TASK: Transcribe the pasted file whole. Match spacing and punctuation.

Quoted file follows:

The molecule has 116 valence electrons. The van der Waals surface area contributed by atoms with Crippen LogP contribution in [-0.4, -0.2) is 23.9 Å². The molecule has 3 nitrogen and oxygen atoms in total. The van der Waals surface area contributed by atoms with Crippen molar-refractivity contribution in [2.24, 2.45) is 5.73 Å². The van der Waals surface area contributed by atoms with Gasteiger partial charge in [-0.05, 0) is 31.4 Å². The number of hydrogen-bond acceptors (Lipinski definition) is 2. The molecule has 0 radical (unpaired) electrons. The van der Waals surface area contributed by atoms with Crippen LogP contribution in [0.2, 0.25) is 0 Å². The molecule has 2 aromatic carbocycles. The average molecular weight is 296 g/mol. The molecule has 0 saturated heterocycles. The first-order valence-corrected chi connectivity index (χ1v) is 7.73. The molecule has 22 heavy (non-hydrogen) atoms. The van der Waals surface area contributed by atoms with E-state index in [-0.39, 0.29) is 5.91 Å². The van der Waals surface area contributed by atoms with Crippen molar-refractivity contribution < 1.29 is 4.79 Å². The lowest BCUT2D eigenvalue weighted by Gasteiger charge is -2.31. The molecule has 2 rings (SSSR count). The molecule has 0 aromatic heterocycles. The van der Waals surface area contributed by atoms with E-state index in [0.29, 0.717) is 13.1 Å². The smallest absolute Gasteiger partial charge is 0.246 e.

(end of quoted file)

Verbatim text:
The molecule has 116 valence electrons. The van der Waals surface area contributed by atoms with Crippen LogP contribution in [-0.4, -0.2) is 23.9 Å². The molecule has 3 nitrogen and oxygen atoms in total. The van der Waals surface area contributed by atoms with Crippen molar-refractivity contribution in [2.24, 2.45) is 5.73 Å². The van der Waals surface area contributed by atoms with Gasteiger partial charge in [-0.05, 0) is 31.4 Å². The number of hydrogen-bond acceptors (Lipinski definition) is 2. The molecule has 0 radical (unpaired) electrons. The van der Waals surface area contributed by atoms with Crippen LogP contribution in [0.2, 0.25) is 0 Å². The molecule has 2 aromatic carbocycles. The average molecular weight is 296 g/mol. The molecule has 0 saturated heterocycles. The first-order valence-corrected chi connectivity index (χ1v) is 7.73. The molecule has 22 heavy (non-hydrogen) atoms. The van der Waals surface area contributed by atoms with E-state index in [-0.39, 0.29) is 5.91 Å². The van der Waals surface area contributed by atoms with Crippen molar-refractivity contribution < 1.29 is 4.79 Å². The lowest BCUT2D eigenvalue weighted by Gasteiger charge is -2.31. The molecule has 2 rings (SSSR count). The molecule has 0 aromatic heterocycles. The van der Waals surface area contributed by atoms with E-state index in [0.29, 0.717) is 13.1 Å². The smallest absolute Gasteiger partial charge is 0.246 e.